In our testosterone-filled culture of machismo, men are often not given the luxury of grieving in public. Despite shifting social norms and broader acceptance of public displays of emotion, there remains a general perception that male sadness is taboo and should be shamed. Many men may accept the public ridicule that they may encounter by grieving openly, and as a result choose to grieve in a very private manner. The challenge arises when men need to grieve openly or when their beliefs about grieving impede their ability to grieve even in private.
Although raising awareness about the need for dads to grieve is one way to bring this issue to light, there are a number of methods of support you can provide to a father who has experienced loss.
Although grieving dads may seem, because of their gender, to have different needs than grieving moms or children, the reality is that grieving dads need many of the same supports that are provided to all grieving people. Grieving dads often simply need someone to listen to them as they explore their emotions and attempt to make sense of their loss. Thus, if you know a grieving dad, try to be a good listener and to let him know that you are there for him. Being a good listener and being there for a grieving dad is important not only because it enables him to express his feelings but also because this act sends a definitive message that your support is not an intervention, and it is OK for the dad to grieve at his own pace. As noted, many men will not grieve because they feel that the act is socially unacceptable. By being present and allowing the grieving dad to talk, you are enabling that person to feel accepted.
Grieving dads, like all other individuals who experience grief, may also need to cry. When this happens, do not criticize this behavior. Instead, provide comfort in a positive environment that enables the individual to feel supported. Remember, tears while grieving are tears of pain—and pain is universal. Try to focus on this and respond to the individual rather than his gender. By recognizing that another person is in pain, you can put aside your perceptions of what is socially acceptable as “masculine” and “feminine,” enabling the individual to grieve in a healthy and cathartic manner.
When you see a dad cry, it is again important to remember all the internal turmoil he may be experiencing. Dads will often find it difficult to admit their grief, and especially to cry in front of another person. By responding positively to this event, you will again be able to send a message to the dad that it is acceptable to grieve and feel such intense emotion. This will go a long way toward helping the dad express his feelings while feeling safe in knowing his behavior is socially permissible.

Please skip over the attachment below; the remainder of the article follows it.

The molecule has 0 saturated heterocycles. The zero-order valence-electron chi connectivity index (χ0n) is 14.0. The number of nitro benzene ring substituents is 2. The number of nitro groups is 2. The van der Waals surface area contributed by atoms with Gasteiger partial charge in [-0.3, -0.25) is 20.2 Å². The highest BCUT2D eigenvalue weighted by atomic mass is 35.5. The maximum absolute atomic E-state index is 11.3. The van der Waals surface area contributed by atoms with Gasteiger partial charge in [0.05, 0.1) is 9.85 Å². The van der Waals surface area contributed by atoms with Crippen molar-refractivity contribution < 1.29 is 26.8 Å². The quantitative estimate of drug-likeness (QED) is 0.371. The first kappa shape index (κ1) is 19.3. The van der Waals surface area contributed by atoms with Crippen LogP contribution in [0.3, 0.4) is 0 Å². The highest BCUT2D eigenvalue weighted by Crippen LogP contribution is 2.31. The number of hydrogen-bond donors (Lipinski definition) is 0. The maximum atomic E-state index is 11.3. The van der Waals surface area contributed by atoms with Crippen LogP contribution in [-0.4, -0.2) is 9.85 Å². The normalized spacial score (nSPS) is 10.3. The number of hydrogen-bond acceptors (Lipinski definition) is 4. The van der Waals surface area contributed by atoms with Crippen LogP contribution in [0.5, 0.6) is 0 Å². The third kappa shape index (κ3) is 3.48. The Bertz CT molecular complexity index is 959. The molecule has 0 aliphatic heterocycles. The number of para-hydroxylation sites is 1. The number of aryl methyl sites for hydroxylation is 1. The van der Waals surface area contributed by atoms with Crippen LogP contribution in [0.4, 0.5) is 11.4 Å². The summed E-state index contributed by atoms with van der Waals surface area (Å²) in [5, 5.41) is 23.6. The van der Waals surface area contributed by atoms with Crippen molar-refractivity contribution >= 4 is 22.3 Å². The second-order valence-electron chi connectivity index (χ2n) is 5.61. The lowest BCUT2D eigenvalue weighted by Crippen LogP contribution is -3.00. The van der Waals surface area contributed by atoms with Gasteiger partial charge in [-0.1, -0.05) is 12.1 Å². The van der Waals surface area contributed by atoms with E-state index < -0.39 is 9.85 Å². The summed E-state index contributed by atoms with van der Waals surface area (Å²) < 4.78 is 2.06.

Help grieving dads find support. If you know a grieving dad and you know of support groups in your community that may be of assistance, do not be afraid to share this information. Finding support during loss is an important part of the healing process for many bereaved. Again, grieving dads are no different when it comes to this issue. Support groups offer a wide range of tools that can be useful for the bereaved. Dads experiencing grief may find it helpful to be in the company of other people—particularly men—experiencing similar issues. Having this type of support may provide the individual with the needed environment to express grief and cope with it in ways that are healthy and positive.
Being there for a bereaved individual is a challenging proposition; many of us find it difficult enough to cope with our own grief. The complexity of the situation can be exacerbated if the grieving party is male. However, the simple act of listening to and providing support for the bereaved will be instrumental in helping dads cope with grief, enabling them to accept loss and begin the healing process.
It is important for all of us to remember that grief is a human emotion that is not regulated by gender. Just because the grieving individual is male does not mean he feels emotions differently. Recognition of this issue is important not only because it shapes the way we respond to grief, but also shapes the way the grieving dad asks for and accepts support—and, eventually, heals.
For more information about supporting a loved one, please visit GoodTherapy.org’s How to Help Someone Who Needs Therapy page.
© Copyright 2014 GoodTherapy.org. All rights reserved. Permission to publish granted by Michael Clatch, PsyD, therapist in Glenview, Illinois
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